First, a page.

Friday, 1 December 2006

On the road to the Casualty Department

You can tell that I’m now an addictive blogger. Waking up this morning and getting the children breakfast I was cheering on Andrew Lansley as he exposed the outrageous plans to close up to 29 different A&E departments across the country. We visited the Royal Orthapaedic hospital together last year. He is amazingly knowledgeable.

I come from a large medical family and all the doctors frequently tell me how bigger hospitals are better. I also have 3 children. Number 1 son, Edward, went through a phase as a "casualty kid" - is that what 5 year old boys do? When he broke his collar bone, cut open his eyelid, got stung by hornets it was horrible. All I wanted to do was get him to A&E as quickly as possible and I was grateful that it was only 25 minutes away.

There may be good medical arguments for making sure that A&E departments are only in hospitals where there is a full raft of Orthopaedic surgeons and intensive care beds, but the decision about the A&E's future should be made on those medical grounds. At the moment it feels as if decisions are being made solely on the grounds of short term financial accounting.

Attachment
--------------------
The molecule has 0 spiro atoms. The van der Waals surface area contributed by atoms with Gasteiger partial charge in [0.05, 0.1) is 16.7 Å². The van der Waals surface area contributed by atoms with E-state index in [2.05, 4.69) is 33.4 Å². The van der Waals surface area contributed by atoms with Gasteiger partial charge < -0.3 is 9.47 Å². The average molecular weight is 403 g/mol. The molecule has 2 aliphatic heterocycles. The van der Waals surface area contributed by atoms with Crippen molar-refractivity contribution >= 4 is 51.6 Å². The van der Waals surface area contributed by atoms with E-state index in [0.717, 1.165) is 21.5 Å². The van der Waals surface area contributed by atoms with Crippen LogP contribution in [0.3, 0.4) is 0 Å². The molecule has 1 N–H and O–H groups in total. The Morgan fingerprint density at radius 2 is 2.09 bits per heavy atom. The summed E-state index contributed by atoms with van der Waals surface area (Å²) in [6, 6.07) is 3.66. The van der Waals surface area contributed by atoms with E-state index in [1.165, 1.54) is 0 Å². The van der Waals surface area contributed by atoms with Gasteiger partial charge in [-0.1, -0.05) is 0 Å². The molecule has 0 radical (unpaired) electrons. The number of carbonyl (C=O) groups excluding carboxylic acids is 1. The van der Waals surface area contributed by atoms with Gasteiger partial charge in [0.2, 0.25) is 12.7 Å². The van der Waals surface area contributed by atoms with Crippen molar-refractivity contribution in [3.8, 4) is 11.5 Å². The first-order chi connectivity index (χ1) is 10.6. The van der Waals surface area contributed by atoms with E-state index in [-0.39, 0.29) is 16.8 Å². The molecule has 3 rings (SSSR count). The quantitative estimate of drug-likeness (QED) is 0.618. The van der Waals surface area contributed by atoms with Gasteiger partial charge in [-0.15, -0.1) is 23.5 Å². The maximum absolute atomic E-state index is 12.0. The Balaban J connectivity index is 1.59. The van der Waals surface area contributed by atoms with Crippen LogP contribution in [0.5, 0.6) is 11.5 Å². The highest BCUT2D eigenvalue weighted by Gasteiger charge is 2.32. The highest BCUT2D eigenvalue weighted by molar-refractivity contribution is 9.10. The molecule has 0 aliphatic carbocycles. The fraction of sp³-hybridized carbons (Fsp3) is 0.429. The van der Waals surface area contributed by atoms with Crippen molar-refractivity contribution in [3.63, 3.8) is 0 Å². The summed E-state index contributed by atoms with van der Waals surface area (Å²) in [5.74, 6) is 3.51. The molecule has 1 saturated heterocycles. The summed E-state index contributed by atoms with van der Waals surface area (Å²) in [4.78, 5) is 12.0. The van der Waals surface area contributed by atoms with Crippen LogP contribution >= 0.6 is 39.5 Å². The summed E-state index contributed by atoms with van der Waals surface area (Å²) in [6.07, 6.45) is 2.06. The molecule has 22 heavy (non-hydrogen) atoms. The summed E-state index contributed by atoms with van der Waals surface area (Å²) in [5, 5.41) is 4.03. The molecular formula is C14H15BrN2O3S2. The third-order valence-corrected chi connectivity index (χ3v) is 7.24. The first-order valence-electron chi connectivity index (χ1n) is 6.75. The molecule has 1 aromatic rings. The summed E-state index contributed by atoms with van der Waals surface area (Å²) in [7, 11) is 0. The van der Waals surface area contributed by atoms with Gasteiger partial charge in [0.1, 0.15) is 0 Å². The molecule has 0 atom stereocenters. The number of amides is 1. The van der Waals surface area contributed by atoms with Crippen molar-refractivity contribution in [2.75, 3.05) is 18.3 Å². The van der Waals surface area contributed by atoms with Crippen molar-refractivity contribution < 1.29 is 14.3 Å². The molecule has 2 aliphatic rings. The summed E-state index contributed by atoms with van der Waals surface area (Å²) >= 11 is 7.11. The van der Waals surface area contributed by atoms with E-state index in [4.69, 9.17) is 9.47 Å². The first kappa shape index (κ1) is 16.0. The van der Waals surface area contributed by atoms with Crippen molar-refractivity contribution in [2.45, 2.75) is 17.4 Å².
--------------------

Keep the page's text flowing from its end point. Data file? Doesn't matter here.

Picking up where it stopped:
I have for a long time thought that the health service is too important to be left in the hands of politicians who only have 5 year vision. But I also believe that the health service is one of the most important (and expensive) things that we trust our government with. The buck stops with the PM.

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